• #11
You arnt allowed to put your smokes on the same rcd as your sockets , so on a new 17th edition board you have up skts and up lights on one RCD protected side and down skts and lights on the other .... now as smokes cant be on the same side as the RCD protected skts were do they go ?

RCBO i assume ? and i take it that is the reason that lots of 17th edition boards come with 1 x 5amp RCBO

Well that's how i see it now after some advice off you guys :)

Ste
 
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D

DYCHE4230

  • Thread Starter Thread Starter
  • #12
Well, what we were tought at college is that smokes can either be connected to their own circuit , or run off the lighting circuit - preference being lighting.

Reason being that if the smoke alarms sound, then the occupants can flip off the breaker. And the problem is that when they do flip off the breaker with the intention of getting it fixed they never do. Therefore, if the smokes are connected to the lighting circuit and a fault develops they can't just switch off the breaker without losing the lights - they have to get it fixed.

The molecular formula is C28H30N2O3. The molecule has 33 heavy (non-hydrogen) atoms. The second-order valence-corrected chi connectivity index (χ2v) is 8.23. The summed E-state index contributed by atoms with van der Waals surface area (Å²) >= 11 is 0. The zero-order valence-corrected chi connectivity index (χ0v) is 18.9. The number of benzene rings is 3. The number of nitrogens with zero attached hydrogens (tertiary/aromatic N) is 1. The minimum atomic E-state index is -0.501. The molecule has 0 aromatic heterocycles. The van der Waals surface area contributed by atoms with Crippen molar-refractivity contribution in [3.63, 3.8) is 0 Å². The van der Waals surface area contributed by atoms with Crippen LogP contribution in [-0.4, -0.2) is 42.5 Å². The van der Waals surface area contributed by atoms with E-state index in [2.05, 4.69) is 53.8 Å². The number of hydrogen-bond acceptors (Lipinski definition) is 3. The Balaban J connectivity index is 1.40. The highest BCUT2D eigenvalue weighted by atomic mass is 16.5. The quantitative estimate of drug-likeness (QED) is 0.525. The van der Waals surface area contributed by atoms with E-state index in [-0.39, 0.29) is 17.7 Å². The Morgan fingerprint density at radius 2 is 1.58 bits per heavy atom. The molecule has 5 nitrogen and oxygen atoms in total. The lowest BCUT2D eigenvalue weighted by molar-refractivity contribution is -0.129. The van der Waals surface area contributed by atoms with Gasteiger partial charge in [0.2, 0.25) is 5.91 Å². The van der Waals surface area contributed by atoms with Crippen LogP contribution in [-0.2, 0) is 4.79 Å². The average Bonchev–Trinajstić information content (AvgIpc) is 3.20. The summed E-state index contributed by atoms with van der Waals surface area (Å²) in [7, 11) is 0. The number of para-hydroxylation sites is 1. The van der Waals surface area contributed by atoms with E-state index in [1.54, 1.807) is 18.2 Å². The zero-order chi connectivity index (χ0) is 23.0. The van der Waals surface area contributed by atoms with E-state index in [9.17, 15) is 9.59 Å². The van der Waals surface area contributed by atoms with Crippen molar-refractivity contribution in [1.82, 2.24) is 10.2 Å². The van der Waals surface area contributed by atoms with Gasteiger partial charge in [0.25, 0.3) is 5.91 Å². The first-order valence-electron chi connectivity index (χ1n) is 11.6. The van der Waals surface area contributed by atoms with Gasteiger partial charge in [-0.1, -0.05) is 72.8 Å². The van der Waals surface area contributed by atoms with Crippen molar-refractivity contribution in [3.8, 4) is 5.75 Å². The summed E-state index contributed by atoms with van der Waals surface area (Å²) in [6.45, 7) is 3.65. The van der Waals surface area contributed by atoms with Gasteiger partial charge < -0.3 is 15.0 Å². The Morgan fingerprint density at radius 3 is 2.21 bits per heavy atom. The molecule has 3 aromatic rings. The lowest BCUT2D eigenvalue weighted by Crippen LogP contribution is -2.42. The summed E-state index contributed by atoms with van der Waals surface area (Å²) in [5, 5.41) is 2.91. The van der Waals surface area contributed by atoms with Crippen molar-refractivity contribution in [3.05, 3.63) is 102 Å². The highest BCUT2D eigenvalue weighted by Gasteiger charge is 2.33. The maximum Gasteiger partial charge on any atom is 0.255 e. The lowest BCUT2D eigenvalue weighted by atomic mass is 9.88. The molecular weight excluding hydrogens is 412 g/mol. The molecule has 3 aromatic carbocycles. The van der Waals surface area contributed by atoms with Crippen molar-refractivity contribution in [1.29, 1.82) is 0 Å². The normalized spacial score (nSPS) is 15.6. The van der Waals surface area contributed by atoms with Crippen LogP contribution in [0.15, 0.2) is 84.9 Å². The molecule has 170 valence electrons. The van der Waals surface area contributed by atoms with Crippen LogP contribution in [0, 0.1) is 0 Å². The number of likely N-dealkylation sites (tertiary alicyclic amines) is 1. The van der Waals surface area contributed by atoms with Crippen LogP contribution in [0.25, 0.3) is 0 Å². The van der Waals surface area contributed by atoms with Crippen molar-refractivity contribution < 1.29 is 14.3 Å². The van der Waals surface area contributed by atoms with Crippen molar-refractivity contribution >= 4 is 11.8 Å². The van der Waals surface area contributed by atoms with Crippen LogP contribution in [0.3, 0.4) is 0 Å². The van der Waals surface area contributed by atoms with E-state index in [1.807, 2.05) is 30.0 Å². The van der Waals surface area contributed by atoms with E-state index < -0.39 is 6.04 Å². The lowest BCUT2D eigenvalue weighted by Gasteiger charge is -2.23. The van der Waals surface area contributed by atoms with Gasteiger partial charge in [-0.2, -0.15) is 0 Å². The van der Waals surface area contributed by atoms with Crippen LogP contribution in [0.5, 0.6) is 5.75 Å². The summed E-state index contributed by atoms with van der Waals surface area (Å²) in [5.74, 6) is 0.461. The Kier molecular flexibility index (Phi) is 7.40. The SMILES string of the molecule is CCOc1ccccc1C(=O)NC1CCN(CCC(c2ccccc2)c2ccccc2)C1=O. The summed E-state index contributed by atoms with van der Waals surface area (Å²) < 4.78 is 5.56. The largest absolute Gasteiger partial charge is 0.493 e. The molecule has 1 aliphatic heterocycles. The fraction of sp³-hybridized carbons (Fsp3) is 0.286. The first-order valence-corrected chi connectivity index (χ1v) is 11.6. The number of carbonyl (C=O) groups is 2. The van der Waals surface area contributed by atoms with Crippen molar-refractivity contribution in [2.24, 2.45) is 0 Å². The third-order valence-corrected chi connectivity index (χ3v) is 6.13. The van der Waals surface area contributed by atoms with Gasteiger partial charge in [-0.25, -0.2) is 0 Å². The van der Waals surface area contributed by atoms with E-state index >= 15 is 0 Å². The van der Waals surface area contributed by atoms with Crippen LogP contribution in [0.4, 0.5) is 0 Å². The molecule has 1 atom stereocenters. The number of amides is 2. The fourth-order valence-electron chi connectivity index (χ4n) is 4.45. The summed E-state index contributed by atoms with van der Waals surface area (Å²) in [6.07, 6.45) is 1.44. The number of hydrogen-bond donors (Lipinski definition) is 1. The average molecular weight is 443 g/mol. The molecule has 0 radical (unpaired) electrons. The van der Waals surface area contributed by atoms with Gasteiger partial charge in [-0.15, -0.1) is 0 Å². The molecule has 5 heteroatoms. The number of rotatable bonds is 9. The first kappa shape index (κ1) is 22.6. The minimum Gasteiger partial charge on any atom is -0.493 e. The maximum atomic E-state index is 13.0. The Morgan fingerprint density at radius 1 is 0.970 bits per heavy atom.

So I'd personally still wire them to the lighting circuit.
Don't the Smokes still have to have there own form of isolation separate to the lighting circuit??? So they could just isolate the smokes anyway...Just a thought...

Looked thru the OSG last night could n't see anything about the smokes not allowed on the same circuit as sockets does it say this in the main Regs, if it does they should put it in the osg too don't you think or did I completely misread the OSG. (It was late)
 
A

Andy M

  • Thread Starter Thread Starter
  • #13
The new on site guide says "where all circuits are protected by rcd's there is advantage in supplying detectors and alarms from regularly used lighting circuits" page 66